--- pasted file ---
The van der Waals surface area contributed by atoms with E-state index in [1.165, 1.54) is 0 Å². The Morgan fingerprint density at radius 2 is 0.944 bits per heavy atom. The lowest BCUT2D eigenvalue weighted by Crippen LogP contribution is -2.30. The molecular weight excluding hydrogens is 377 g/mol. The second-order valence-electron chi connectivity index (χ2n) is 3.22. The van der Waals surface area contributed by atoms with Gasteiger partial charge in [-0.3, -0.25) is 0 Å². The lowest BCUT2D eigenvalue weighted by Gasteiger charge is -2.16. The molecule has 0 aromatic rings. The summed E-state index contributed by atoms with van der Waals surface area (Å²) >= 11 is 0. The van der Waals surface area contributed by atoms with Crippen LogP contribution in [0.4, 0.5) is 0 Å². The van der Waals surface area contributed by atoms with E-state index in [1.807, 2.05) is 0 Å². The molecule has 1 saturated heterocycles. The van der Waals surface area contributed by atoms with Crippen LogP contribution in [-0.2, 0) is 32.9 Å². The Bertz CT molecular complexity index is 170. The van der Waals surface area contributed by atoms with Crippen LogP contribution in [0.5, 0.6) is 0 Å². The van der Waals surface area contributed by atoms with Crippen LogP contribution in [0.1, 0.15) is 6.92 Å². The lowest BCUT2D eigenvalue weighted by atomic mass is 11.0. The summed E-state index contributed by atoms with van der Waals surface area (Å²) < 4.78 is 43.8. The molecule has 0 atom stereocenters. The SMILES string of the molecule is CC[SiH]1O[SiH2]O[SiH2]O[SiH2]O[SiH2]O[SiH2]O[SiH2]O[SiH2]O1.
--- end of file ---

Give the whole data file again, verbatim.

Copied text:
The van der Waals surface area contributed by atoms with E-state index in [1.165, 1.54) is 0 Å². The Morgan fingerprint density at radius 2 is 0.944 bits per heavy atom. The lowest BCUT2D eigenvalue weighted by Crippen LogP contribution is -2.30. The molecular weight excluding hydrogens is 377 g/mol. The second-order valence-electron chi connectivity index (χ2n) is 3.22. The van der Waals surface area contributed by atoms with Gasteiger partial charge in [-0.3, -0.25) is 0 Å². The lowest BCUT2D eigenvalue weighted by Gasteiger charge is -2.16. The molecule has 0 aromatic rings. The summed E-state index contributed by atoms with van der Waals surface area (Å²) >= 11 is 0. The van der Waals surface area contributed by atoms with Crippen LogP contribution in [0.4, 0.5) is 0 Å². The van der Waals surface area contributed by atoms with E-state index in [1.807, 2.05) is 0 Å². The molecule has 1 saturated heterocycles. The van der Waals surface area contributed by atoms with Crippen LogP contribution in [-0.2, 0) is 32.9 Å². The Bertz CT molecular complexity index is 170. The van der Waals surface area contributed by atoms with Crippen LogP contribution in [0.5, 0.6) is 0 Å². The van der Waals surface area contributed by atoms with Crippen LogP contribution in [0.1, 0.15) is 6.92 Å². The lowest BCUT2D eigenvalue weighted by atomic mass is 11.0. The summed E-state index contributed by atoms with van der Waals surface area (Å²) < 4.78 is 43.8. The molecule has 0 atom stereocenters. The SMILES string of the molecule is CC[SiH]1O[SiH2]O[SiH2]O[SiH2]O[SiH2]O[SiH2]O[SiH2]O[SiH2]O1.